Can my investments do well while the companies I invest in do good? This is a question many investors ask as they consider portfolios that assess environmental, social and governance (ESG) factors as part of the investment process.
Many studies have attempted to answer this question and their conclusions have been inconsistent. Some of the research relies on comparing ESG strategy performance to a broad universe of non-ESG strategies. Other studies compare the performance of a basket of companies with favorable sustainability characteristics to the overall market.
We think there’s a better way to frame the question: Focus on a manager’s ESG integration skills by isolating how each pillar of an investment process affects performance over time.
We can measure the impact of ESG integration with an approach reminiscent of the traditional Brinson attribution model. Among other things, this approach can quantify the benefit of being overweight an outperforming sector or underweight an underperforming sector. Using a similar technique, we can measure the contribution or detraction of being overweight companies with higher ESG scores
We calculate the ESG score using external data sources (e.g., MSCI, Sustainalytics*) to compare companies within each sector and industry based on their management of ESG risks and opportunities. Companies with high ESG scores are viewed as ESG leaders while those with low scores are considered laggards.
Figure 1 illustrates ESG attribution results for American Century Investments’ U.S. Sustainable Large Cap Core strategy (80-100 stocks) and the more concentrated U.S. Sustainable Large Cap Core SMA portfolio (40-50 stocks) since the strategies’ inception more than four years ago.
This attribution analysis clearly illustrates the positive ESG effect for these strategies relative to the S&P 500® Index since inception. The green segments represent the allocation effect from an overweight position in companies with above-median ESG scores combined with an underweight in companies with below-median ESG scores. During this period, the market rewarded companies with higher scores, which added value to the portfolio.
ESG is just one of many factors we consider in the investment process as Figure 1 helps demonstrate. The Business Improvement Model Effect measures the impact of investment decisions using our proprietary business improvement score. This score quantifies the fundamental insights our sector specialists consider most important. As shown in Figure 1, an overweight position in companies with higher scores coupled with an underweight in stocks with low scores added value.
The Fundamental/Portfolio Construction Effect also contributed to performance and reflects portfolio decisions that can’t be explained by the ESG or Business Improvement models. This calculation, reflected in the orange segments, is simply the difference between the total excess return over the index and the sum of the ESG and Business Improvement effects. Portfolio construction is critical to managing an integrated ESG portfolio to help ensure that unintended factor exposures— e.g., market capitalization, momentum, volatility or style biases—don’t detract from or overshadow stock-specific decisions.
This exercise shows that each dimension of the investment process has the potential to add value to relative performance. It’s important to note that ESG metrics represent only a portion of the total excess return. We believe a quantitative business improvement model that identifies companies with attractive financial characteristics and the insights of an experienced fundamental investment team are crucial drivers of relative performance.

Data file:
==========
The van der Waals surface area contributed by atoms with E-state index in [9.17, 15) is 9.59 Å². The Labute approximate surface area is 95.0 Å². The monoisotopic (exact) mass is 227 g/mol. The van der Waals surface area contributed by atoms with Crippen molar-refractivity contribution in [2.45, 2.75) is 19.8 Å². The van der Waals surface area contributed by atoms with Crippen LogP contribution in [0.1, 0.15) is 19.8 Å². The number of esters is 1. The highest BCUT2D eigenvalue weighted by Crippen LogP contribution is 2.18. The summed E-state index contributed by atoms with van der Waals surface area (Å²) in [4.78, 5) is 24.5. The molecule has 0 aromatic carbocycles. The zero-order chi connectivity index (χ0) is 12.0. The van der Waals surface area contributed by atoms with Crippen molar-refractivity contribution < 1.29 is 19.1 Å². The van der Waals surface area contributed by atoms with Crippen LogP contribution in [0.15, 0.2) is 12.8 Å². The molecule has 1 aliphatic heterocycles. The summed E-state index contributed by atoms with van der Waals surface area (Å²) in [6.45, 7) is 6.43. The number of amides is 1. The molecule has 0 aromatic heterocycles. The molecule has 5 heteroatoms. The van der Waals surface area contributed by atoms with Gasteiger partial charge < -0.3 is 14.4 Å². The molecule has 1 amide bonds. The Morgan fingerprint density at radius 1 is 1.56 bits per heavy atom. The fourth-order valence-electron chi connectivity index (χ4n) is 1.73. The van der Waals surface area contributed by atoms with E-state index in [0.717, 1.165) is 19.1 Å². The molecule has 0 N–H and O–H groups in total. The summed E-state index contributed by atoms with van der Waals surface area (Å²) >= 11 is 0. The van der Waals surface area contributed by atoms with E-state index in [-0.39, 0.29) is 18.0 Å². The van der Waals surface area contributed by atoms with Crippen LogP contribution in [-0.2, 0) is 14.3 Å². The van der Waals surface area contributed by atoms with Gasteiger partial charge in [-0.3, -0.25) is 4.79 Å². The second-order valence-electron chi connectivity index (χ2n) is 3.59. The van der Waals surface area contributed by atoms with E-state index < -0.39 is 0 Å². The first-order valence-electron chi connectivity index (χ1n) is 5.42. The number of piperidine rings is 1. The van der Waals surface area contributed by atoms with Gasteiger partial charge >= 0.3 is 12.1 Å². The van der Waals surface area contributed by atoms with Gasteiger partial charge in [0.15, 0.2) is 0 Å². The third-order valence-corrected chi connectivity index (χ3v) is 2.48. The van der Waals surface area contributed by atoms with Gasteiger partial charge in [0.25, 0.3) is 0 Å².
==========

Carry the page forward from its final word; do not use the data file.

Returning to the original question: Does ESG investing add value? We believe the answer is yes. The attribution examples illustrated in this paper show that for the large U.S. companies in these portfolios, being an ESG leader based on our scoring methodology was a tailwind. We believe this scenario will continue as investors pay closer attention to the material ESG risks and opportunities companies face relative to their peers.
Past performance is no guarantee of future results. Investment returns will fluctuate and it is possible to lose money.
A strategy or emphasis on environmental, social and governance factors ("ESG") may limit the investment opportunities available to a portfolio. Therefore, the portfolio may underperform or perform differently than other portfolios that do not have an ESG investment focus. A portfolio's ESG investment focus may also result in the portfolio investing in securities or industry sectors that perform differently or maintain a different risk profile than the market generally or compared to underlying holdings that are not screened for ESG standards.
Separately Managed Accounts (SMAs) are investment services provided by American Century Investment Management, Inc. (ACIM) a federally registered investment advisor. SMAs are not available for purchase directly through ACIM. Client portfolios are managed based on investment instructions or advice provided by the client's advisor or program sponsor. Management and performance of individual accounts may differ from those of the model portfolio as a result of advice or instruction by the client's advisor, account size, client-imposed restrictions, different implementation practices, the timing of client investments, market conditions, contributions, withdrawals and other factors.
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